-- Gary Rice, Columbia, SC

Recent feedback:

Ahead on cigarette tax, oil drilling

This section tracks past forecasts by Statehouse Report with other media reports:

In Statehouse Report:

9/5/04, Cigarette tax hike is market-based approach: "The question of whether South Carolina's lawmakers have the gumption and foresight to raise the state's abysmally low 7-cent-per-pack cigarette tax begs the question: Is our state really serious about cutting the smoking rate, which would improve people's health, extend lives and reduce overall health costs at hospitals and other medical facilities?"

In The (Rock Hill) Herald:

11/29, Raise cigarette tax: "Thanks to North Carolina, South Carolina now has the lowest cigarette tax in the nation. North Carolina had held that distinction, but in September raised its 5-cents-a-pack tax to 30 cents. The tax will increase to 35 cents in July 2006."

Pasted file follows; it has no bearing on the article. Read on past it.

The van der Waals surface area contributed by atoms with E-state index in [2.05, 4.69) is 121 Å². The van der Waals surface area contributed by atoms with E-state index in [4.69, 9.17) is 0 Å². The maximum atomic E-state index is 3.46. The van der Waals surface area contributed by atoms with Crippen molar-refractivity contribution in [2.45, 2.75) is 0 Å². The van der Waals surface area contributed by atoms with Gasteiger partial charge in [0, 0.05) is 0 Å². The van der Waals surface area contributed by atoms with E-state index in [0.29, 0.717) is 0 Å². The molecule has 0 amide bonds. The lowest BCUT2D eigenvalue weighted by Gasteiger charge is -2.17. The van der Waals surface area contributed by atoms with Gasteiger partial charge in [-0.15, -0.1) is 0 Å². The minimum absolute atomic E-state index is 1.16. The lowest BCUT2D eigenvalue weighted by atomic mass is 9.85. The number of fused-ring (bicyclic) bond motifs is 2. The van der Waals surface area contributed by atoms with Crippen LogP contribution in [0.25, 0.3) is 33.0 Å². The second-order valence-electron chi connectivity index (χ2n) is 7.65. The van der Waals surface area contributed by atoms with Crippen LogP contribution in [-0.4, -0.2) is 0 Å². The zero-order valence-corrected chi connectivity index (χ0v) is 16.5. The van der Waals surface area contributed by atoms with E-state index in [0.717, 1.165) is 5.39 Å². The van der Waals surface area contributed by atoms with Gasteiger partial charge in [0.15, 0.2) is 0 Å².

In Statehouse Report:

10/23, Nip refinery, drilling in bud:
"One of the beauties of South Carolina's coast is that it doesn't have industries stacked on top of each other. While any drilling or building of a refinery would be far off, let's hope lawmakers can keep the future in mind, and not mortgage it with something that could make us just like everybody else."

In The (Hilton Head) Island Packet

11/29, Oil refinery, drilling must be fought:
"The call to action comes in response to a state representative from Anderson County saying he plans to introduce legislation during the upcoming session to explore construction of an oil refinery along South Carolina's coast, possibly in Jasper County. Federal officials are moving toward allowing offshore drilling for oil."


Here's a "thumbs up" and "thumbs down" related to various political news items from the past week:

Thumbs up